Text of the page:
There are different types of TPMs (more on that below), but in its simplest form, a TPM (Trusted Platform Module) is a small security chip that attaches to your computer’s motherboard.
To understand what it does, you need to know a bit about full disk encryption.
Full disk encryption is a form of hardware-based security. When a PC using an encrypted disk (hard drive) is turned off, all the files on that disk are encrypted into an unreadable code and they’re not decrypted until the PC is turned on again.
An unauthorised user (hacker) or even someone who may have stolen your device would need both physical access and the master password to access the encrypted drive. If your PC is stolen, the hard drive cannot be decrypted even if it’s removed from the device and put into another machine.
This is more secure than software based security because software (VPNs, passwords) is significantly easier to hack because its code and code can be manipulated from any location.
The TPM is a critical component for full disk encryption to work. The best way to think of a TPM is like a key to your drive, or an alarm system that requires a unique code.
If your PC has a TPM and an encrypted drive, when you turn it on, the TPM will send a cryptographic key (a unique code) to your encrypted drive, which will unlock the computer and boot the device. If someone steals your laptop or PC, and tampers with your encrypted drive, the TPM will no longer send a compatible code, and the device won’t turn on.
That’s not all a TPM does, though. There are a number of apps and features that use the TPM after the PC has been turned on.
Outlook, for example, uses TPM to deal with encrypted messages, Google Chrome uses TPM to maintain SSL certificates on websites, and even consumer technology like printers utilise the PC’s TPM.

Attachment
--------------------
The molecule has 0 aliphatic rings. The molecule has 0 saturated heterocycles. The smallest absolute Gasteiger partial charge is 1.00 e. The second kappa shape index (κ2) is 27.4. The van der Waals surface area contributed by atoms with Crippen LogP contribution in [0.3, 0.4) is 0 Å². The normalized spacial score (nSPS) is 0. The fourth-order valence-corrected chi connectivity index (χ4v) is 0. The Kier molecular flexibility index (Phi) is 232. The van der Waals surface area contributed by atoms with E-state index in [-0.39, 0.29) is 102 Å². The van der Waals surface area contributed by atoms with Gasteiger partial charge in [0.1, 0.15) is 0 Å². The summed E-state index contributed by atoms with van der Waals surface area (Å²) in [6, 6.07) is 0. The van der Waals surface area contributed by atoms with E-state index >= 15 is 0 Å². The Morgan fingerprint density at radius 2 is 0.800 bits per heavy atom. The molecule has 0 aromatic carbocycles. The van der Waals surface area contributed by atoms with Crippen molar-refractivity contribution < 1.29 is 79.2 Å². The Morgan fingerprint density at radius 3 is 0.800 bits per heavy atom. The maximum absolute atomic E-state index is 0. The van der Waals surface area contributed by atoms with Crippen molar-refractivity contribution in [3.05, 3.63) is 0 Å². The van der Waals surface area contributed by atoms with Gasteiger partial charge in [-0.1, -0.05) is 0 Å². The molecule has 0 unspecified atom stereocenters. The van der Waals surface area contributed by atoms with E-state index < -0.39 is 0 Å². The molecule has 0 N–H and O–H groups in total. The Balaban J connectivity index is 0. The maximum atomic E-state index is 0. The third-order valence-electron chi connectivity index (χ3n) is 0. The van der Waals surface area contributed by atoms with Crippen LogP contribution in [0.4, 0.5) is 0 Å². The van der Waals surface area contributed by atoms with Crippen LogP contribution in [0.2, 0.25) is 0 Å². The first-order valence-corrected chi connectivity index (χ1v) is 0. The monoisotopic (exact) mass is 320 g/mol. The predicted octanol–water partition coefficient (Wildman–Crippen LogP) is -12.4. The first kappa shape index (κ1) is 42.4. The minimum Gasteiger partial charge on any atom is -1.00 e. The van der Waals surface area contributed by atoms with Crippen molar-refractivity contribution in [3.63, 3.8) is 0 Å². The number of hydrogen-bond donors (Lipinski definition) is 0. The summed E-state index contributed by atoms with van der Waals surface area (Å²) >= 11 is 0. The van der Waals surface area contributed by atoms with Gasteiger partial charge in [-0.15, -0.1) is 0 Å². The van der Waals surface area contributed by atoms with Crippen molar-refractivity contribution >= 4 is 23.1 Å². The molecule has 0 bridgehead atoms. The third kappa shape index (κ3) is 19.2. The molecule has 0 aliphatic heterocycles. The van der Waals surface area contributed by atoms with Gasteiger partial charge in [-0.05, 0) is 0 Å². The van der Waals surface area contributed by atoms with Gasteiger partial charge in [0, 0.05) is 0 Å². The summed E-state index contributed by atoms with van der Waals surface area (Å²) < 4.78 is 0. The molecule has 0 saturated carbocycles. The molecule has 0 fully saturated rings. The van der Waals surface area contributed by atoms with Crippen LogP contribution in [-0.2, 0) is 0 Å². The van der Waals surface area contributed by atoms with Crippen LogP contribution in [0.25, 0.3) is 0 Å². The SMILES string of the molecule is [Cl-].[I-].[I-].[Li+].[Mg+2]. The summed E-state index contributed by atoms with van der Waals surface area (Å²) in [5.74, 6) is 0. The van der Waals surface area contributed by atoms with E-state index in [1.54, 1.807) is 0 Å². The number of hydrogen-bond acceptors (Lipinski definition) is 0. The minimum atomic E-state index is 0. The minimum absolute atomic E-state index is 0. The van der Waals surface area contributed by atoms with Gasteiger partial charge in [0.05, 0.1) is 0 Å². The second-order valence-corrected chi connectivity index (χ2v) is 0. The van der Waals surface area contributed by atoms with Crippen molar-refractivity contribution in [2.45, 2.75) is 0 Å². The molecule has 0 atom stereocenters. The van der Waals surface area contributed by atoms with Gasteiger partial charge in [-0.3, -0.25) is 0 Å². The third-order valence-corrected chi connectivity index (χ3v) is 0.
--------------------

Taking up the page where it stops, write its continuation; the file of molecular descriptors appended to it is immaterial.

There are also different forms a TPM can take. It can be a physical chip, it can also come as firmware integrated into the main CPU. This isn’t as secure as a physical chip, but it’s still incredibly secure. It can also come as software. However, this is not recommended. The other forms are much safer, and it goes against the point of having a TPM.
Microsoft has stated that a TPM is required for Windows 11 because it is used to “protect encryption keys, user credentials, and other sensitive data behind a hardware barrier so that malware and attackers can’t access or tamper with that data.”
It’s basically a better level of security. Windows Hello’s passwordless authentication, facial recognition and Windows Defender all utilise the TPM to make Microsoft based devices more secure.
Unfortunately, if you don’t have a TPM, installing one on your PC is difficult. It’s not a case of simply downloading a program. Microsoft has stated that a TPM version 2.0 is required. However, a TPM version 1.2 will be compatible as well.